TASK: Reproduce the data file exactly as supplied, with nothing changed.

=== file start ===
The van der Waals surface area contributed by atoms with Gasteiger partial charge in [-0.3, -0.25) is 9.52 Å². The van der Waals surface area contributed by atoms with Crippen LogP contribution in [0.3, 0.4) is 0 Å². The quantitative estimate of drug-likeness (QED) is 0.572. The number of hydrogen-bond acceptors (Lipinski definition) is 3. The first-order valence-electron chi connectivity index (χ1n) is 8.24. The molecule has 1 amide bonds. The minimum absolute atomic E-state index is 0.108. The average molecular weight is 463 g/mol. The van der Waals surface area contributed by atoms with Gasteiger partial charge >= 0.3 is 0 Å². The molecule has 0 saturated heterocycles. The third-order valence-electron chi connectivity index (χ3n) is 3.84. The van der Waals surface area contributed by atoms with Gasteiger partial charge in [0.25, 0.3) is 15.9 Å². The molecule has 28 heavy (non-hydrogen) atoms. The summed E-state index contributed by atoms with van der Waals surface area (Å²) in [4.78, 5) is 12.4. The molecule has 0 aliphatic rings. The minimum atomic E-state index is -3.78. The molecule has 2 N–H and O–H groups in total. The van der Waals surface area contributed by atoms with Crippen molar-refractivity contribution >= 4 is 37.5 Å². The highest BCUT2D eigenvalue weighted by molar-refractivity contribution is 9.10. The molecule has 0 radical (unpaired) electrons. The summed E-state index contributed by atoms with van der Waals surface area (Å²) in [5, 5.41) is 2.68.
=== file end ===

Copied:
The van der Waals surface area contributed by atoms with Gasteiger partial charge in [-0.3, -0.25) is 9.52 Å². The van der Waals surface area contributed by atoms with Crippen LogP contribution in [0.3, 0.4) is 0 Å². The quantitative estimate of drug-likeness (QED) is 0.572. The number of hydrogen-bond acceptors (Lipinski definition) is 3. The first-order valence-electron chi connectivity index (χ1n) is 8.24. The molecule has 1 amide bonds. The minimum absolute atomic E-state index is 0.108. The average molecular weight is 463 g/mol. The van der Waals surface area contributed by atoms with Gasteiger partial charge >= 0.3 is 0 Å². The molecule has 0 saturated heterocycles. The third-order valence-electron chi connectivity index (χ3n) is 3.84. The van der Waals surface area contributed by atoms with Gasteiger partial charge in [0.25, 0.3) is 15.9 Å². The molecule has 28 heavy (non-hydrogen) atoms. The summed E-state index contributed by atoms with van der Waals surface area (Å²) in [4.78, 5) is 12.4. The molecule has 0 aliphatic rings. The minimum atomic E-state index is -3.78. The molecule has 2 N–H and O–H groups in total. The van der Waals surface area contributed by atoms with Crippen molar-refractivity contribution >= 4 is 37.5 Å². The highest BCUT2D eigenvalue weighted by molar-refractivity contribution is 9.10. The molecule has 0 radical (unpaired) electrons. The summed E-state index contributed by atoms with van der Waals surface area (Å²) in [5, 5.41) is 2.68.